5 Better Ways To Ask For Wild Game Dinner Donations

5 Better Ways To Ask For Wild Game Dinner Donations

Perhaps one of the most frequent questions I get when it comes to a wild game dinner is, “How do we go about getting businesses to support us with donations?” It’s a great question, and there’s certainly many ways to do it. Over the years here’s some insights I’ve seen churches use to close the gap between hard costs and securing donations to offset the budget for the wild game dinner. 1. Have A Plan For A Wild Game Dinner Donation Strategy Believe it or not, a plan reduces stress. Having a strategic plan doesn’t have to be complex. You can form a plan in 10 minutes in your next outdoor ministry leadership meeting that is specific to gathering donations for your wild game dinner. Think through: What items will you need donatedWhat items will you you need to purchaseWho is going to spearhead the effortHow you’re going to follow up to show gratitude ​ 2. Remember: Small Business Owners Usually Hate To See You Coming It’s the cold, hard truth about leading outdoor ministry efforts. It’s not you, it’s the fact that they get hit up for everything and by everybody. You have needs and you have a limited budget. Here’s the problem, those small business owners are living on thin profit margins; and, as much as they’d love to help your outdoor ministry move forward by supporting the wild game dinner, your request is most likely the third one that week alone. When a man is trying to run a small business, every time he gives something away, it is literally coming out of his pocket. Let...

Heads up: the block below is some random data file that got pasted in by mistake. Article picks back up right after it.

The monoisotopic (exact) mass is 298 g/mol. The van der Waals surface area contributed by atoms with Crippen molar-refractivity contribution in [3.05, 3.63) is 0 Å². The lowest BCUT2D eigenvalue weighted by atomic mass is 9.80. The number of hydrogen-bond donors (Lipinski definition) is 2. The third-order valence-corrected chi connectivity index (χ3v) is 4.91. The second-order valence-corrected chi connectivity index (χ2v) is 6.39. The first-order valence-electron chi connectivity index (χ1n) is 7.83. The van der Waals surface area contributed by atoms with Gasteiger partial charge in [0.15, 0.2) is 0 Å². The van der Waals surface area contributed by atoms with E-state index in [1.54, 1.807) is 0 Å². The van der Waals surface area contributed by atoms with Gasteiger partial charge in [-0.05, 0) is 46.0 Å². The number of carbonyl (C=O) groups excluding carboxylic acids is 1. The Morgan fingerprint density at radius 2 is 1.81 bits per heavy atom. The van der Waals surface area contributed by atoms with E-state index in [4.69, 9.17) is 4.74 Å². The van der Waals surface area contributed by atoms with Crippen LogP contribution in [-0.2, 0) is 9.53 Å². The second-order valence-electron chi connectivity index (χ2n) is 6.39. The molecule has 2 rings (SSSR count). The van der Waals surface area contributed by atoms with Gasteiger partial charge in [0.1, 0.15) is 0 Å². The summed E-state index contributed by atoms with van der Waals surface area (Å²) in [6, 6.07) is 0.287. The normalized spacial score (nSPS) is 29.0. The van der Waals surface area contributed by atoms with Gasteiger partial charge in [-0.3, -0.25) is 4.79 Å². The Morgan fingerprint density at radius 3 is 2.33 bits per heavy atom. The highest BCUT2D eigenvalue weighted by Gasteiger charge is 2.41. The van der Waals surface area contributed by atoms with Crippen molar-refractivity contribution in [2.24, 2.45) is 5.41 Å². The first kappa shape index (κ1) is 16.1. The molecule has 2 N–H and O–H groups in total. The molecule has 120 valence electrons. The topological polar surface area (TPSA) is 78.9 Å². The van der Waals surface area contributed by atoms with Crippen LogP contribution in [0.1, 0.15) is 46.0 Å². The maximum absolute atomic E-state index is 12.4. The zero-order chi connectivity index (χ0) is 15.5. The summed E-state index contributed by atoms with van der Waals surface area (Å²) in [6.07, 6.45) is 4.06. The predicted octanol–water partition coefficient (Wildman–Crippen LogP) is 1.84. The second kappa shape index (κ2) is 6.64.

Strategic Planning Without Wisdom

Strategic Planning Without Wisdom

Strategic Planning is critical. It's often useless, however, if you cannot connect wisdom with your strategy. I should know, for I've done it far too many times. When you put the two translations together from Proverbs 19:2, it's quite interesting the perspective you gain about life, passion, strategic planning, and mistakes made.   (NASB)Also it is not good for a person to be without knowledge, And he who hurries his footsteps errs. (NLT)Enthusiasm without knowledge is no good; haste makes mistakes. Zeal, passion for a cause, or even the best ideas, often can be strategic planning in the making that is void of the critical ingredient of wisdom. A burden for a cause, without knowledge of how to carry it out, is something I know a lot about! Sometime around 1999 God began to give me a vision for reaching a particular people group. A tribe missing from the steeple life ... hunters. God began giving me a vision to reach hunters with the gospel and to empower Jesus-following hunters, specifically, to use their passion for God in harmony with their passion for the outdoors. The problem was, I didn't have a clue on how to go about doing it. Yes, I could argue that when you're plowing new ground, you're going to hit rocks beneath the surface. That's the risk of plowing. That's just part of the deal. You learn how to spot bad ground only by experiencing bent plow blades. So, making mistakes is, in fact, a valuable education within strategic planning process, because failure is something must happen on the road to any level of success....
The Most Overlooked Wild Game Dinner Strategy

The Most Overlooked Wild Game Dinner Strategy